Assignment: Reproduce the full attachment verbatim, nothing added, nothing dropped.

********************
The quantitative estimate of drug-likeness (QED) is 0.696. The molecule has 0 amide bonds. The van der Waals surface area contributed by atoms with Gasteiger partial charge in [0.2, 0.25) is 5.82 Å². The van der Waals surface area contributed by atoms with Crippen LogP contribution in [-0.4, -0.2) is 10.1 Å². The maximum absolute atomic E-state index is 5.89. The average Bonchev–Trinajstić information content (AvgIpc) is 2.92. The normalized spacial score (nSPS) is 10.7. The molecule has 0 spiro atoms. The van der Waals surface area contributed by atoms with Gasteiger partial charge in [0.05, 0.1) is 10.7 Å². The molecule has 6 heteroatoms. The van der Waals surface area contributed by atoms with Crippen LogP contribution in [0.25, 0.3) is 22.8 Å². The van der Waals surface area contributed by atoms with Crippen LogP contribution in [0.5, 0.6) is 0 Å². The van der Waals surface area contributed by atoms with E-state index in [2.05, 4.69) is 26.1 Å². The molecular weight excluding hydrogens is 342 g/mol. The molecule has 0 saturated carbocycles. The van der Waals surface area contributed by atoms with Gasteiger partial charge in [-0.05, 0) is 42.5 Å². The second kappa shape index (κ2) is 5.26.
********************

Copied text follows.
The quantitative estimate of drug-likeness (QED) is 0.696. The molecule has 0 amide bonds. The van der Waals surface area contributed by atoms with Gasteiger partial charge in [0.2, 0.25) is 5.82 Å². The van der Waals surface area contributed by atoms with Crippen LogP contribution in [-0.4, -0.2) is 10.1 Å². The maximum absolute atomic E-state index is 5.89. The average Bonchev–Trinajstić information content (AvgIpc) is 2.92. The normalized spacial score (nSPS) is 10.7. The molecule has 0 spiro atoms. The van der Waals surface area contributed by atoms with Gasteiger partial charge in [0.05, 0.1) is 10.7 Å². The molecule has 6 heteroatoms. The van der Waals surface area contributed by atoms with Crippen LogP contribution in [0.25, 0.3) is 22.8 Å². The van der Waals surface area contributed by atoms with Crippen LogP contribution in [0.5, 0.6) is 0 Å². The van der Waals surface area contributed by atoms with E-state index in [2.05, 4.69) is 26.1 Å². The molecular weight excluding hydrogens is 342 g/mol. The molecule has 0 saturated carbocycles. The van der Waals surface area contributed by atoms with Gasteiger partial charge in [-0.05, 0) is 42.5 Å². The second kappa shape index (κ2) is 5.26.